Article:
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Primula vulgaris, the common primrose is a species of flowering plant in the family Primulaceae, native to western and southern Europe (from the Faroe Islands and Norway south to Portugal, and east to Germany, Ukraine, the Crimea, and the Balkans), northwest Africa (Algeria), and southwest Asia (Turkey east to Iran).[1][2] The common name is primrose,[3] or occasionally common primrose or English primrose to distinguish it from other Primula species also called primroses.

Primula vulgaris
Prolećno cveće 3.JPG
Scientific classification e
Kingdom: Plantae
Clade: Angiosperms
Clade: Eudicots
Clade: Asterids
Order: Ericales
Family: Primulaceae
Genus: Primula
Species: P. vulgaris
Binomial name
Primula vulgaris
  • Primula acaulis (L.) Hill
  • Primula veris var. acaulis L.



Pin flower of primrose

It is a perennial growing 10–30 cm (4–12 in) tall, with a basal rosette of leaves which are more-or-less evergreen in favoured habitats.

The leaves are 5–25 cm long and 2–6 cm broad, often heavily wrinkled, with an irregularly crenate to dentate margin, and a usually short leaf stem. The delicately scented flowers are 2–4 cm in diameter, borne singly on short slender stems.

The flowers are typically pale yellow, though white or pink forms are often seen in nature. The flowers are actinomorphic with a superior ovary which later forms a capsule opening by valves to release the small black seeds. The flowers are hermaphrodite but heterostylous; individual plants bear either pin flowers (longuistylous flower: with the capita of the style prominent) or thrum flowers (brevistylous flower: with the stamens prominent). Fertilisation can only take place between pin and thrum flowers. Pin-to-pin and thrum-to-thrum pollination is ineffective.[4][5]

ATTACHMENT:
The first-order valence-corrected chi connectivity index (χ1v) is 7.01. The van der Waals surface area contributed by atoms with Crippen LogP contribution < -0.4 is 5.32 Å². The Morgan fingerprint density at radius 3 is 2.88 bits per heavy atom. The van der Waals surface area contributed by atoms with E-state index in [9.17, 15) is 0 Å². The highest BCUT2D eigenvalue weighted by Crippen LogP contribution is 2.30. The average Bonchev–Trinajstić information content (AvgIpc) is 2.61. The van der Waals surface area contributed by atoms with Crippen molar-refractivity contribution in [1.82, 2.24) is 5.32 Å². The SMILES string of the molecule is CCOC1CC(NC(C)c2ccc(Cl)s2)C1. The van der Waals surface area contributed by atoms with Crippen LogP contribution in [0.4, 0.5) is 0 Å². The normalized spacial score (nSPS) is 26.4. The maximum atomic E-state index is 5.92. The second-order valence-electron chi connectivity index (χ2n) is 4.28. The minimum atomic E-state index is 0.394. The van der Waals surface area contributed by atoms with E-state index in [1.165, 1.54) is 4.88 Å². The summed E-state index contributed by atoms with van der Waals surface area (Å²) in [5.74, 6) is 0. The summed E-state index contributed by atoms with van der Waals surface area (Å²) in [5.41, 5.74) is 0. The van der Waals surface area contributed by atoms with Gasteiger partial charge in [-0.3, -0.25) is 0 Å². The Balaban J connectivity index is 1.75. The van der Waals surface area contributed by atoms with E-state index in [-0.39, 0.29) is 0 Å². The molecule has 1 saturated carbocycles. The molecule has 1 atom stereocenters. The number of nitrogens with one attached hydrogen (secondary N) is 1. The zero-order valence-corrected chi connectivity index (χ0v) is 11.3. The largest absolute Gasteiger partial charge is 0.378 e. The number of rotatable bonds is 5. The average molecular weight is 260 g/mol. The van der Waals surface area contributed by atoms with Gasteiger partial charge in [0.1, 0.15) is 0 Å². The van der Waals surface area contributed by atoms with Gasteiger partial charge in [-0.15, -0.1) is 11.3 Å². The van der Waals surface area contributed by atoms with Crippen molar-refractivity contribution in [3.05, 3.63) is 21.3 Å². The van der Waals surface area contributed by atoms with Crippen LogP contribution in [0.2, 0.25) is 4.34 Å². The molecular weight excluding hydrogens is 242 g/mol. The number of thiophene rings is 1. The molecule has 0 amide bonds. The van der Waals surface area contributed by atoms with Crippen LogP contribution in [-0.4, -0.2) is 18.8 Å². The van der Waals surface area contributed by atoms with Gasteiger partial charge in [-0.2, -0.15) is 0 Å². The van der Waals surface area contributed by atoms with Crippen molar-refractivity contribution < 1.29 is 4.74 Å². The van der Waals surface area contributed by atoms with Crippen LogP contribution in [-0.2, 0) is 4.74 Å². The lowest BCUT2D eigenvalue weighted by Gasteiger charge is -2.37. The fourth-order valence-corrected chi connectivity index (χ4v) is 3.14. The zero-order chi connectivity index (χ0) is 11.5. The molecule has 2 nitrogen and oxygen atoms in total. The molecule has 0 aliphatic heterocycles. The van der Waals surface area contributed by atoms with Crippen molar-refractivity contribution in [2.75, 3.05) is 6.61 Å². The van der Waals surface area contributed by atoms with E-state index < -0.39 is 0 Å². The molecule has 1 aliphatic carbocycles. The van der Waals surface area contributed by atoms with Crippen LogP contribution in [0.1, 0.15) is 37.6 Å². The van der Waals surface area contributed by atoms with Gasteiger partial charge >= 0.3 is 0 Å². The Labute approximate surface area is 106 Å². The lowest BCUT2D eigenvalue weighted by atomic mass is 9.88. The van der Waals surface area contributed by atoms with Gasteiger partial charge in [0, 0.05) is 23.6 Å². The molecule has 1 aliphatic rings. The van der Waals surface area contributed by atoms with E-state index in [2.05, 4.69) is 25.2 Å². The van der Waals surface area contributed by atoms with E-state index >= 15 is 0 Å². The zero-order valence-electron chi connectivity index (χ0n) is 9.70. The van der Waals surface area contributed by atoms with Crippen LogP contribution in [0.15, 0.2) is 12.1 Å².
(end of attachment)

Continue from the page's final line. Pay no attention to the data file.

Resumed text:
Thrum flower of primrose

The primrose is one of the earliest spring flowers in much of Europe. "Primrose" is ultimately from Old French primerose or medieval Latin prima rosa, meaning "first rose", though it is not closely related to the rose family, Rosaceae.[6]

Habitat and conservationEdit

In appropriate conditions, the primrose can cover the ground in open woods and shaded hedgerows. In more populated areas it has sometimes suffered from over-collection and theft so that few natural displays of primroses in abundance can now be found. However it is common on motorway verges and railway embankments where human intervention is restricted. To prevent excessive damage to the species, picking of primroses or the removal of primrose plants from the wild is illegal in many countries, e.g. the UK (Wildlife and Countryside Act 1981, Section 13, part 1b).


Primula vulgaris subsp. sibthorpii

There are three subspecies:[1][5]

  • Primula vulgaris subspecies vulgaris. Western and southern Europe. As described above; flowers pale yellow.
  • Primula vulgaris subsp. balearica (Willk.) W.W.Sm. & Forrest. Balearic Islands (endemic). Flowers white. Leaf stem longer than leaf blade.
  • Primula vulgaris subsp. sibthorpii (Hoffmanns.) W.W.Sm. & Forrest. Balkans, southwest Asia. Flowers pink to red or purple.